Documentary Peeks Inside Shepard Fairey’s Artistic Process
The Barack Obama “Hope” poster that became an icon of the president’s 2008 campaign is one of the most culturally resonant images of the past 20 years. The red-and-blue portrait is deeply ingrained in both American public consciousness and on the bumper of countless cars. The image itself is certainly memorable, but have you ever stopped to wonder who created it in the first place?
Shepard Fairey is an American street artist who began his practice in Rhode Island and created and distributed the “Hope” image via a free download on his personal website. Curiously, he was never directly involved with the Obama campaign; instead, he used the proceeds from sales of the poster of that image to help enable people to distribute it online for free.
Fairey is a punk rock fan, a gallery owner, and now the subject of Obey the Artist, a short film by director Ondi Timoner that focuses on both his artistic process and his DIY business model and showcases the ever-evolving relationship between artists and social media. Timoner provides an intimate portrait of Fairey’s work as well as highlights his self-directed business model, following Fairey as he creates a twelve-foot mural in Los Angeles.
The mural-in-focus is based off of a National Geographic photo by Aaron Huey that depicts a young Native American boy and his horse. Fairey is an active supporter of Honor the Treaties, a charitable organization that is dedicated to building a platform for Native American artists to display their own artwork. He spoke of his involvement with the organization in the film, saying, “this history is important and it shouldn’t be allowed to fade away.” The film, which is available online, will be donating a portion of proceeds from each sale to that organization.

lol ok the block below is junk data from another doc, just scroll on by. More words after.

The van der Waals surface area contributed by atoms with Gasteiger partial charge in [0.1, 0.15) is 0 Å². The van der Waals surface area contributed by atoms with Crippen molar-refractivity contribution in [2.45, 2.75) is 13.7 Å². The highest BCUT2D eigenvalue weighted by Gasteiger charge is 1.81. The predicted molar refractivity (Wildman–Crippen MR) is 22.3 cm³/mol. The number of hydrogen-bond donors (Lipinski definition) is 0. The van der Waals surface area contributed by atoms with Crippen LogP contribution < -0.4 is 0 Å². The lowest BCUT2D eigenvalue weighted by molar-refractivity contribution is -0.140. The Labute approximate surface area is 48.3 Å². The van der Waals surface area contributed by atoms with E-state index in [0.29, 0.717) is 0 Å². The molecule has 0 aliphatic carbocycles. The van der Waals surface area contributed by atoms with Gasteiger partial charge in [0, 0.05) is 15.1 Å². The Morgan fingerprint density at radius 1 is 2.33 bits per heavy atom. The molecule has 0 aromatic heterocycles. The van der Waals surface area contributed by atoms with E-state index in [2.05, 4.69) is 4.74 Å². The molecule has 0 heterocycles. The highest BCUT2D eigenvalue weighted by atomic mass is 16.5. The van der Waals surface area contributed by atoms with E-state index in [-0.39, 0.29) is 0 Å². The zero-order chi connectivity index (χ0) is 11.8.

Fairey’s art is often intrinsically motivated by social and political issues. He seeks a majority of his inspiration as an artist from punk music, citing The Sex Pistols as one of his main influences. He enjoys bringing art and music together and often compares graffiti to punk music, saying, “you don’t have to be a virtuoso…you don’t have to be Mozart.” The do-it-yourself ideologies of punk music are firmly imbued within his work.
Rather than going through a gallery, Fairey prefers using his website to sell prints and promote his various projects. He became a businessman in order to better support and expand his art practice. Eventually, he did procure his own solo show at the Institute of Contemporary Art, Boston in 2009, but it did not go so well: he was arrested for street art and associated charges while he was on his way to his own opening.
Obey The Artist is currently available online as part of a “Chief Executive Artist” bundle of films, along with two other documentaries by Timoner: Amanda F—ing Palmer On The Rocks and Russell Brands The Bird. All three efforts are concerned with how these artists make their art more accessible to the general public. Amanda Palmer is notorious for funding her tours and albums through donations; she forgoes fancy hotels when touring and instead chooses to couch surf from place to place by contacting generous hosts via Twitter. Russell Brand is also an active Twitter user and uses the micromedia platform to better connect and converse with his fans.
Perhaps as the wall between artists and spectators becomes more and more transparent, the desire to know not only why artists work but how they work will only increase. This sense of intimacy is certainly present in Obey the Artist. Viewers are allowed to peek into the most intricate parts of Fairey’s practice, almost as if they are silently working alongside him.
The idea of allowing a viewer to engage with an artist from a voyeuristic standpoint is most potent within the context of street art. At the end of the film, Fairey is shown perched upon scaffolding, spray painting intently while the citizens of Los Angeles go about their day oblivious to the spectacle occurring above them. They are a part of his practice, whether they are aware of it or not.
Social media satisfies our need to feel like we know someone without having to put in the work to cultivate a sustainable relationship. It gives us a small glimpse into the art world, but without forcing us to pick up a paintbrush. In Obey the Artist, Fairey explains it best:
“An image is a superficial thing by its very nature. It can lead people down a path, but it’s up to them whether they care enough to go further down that path.”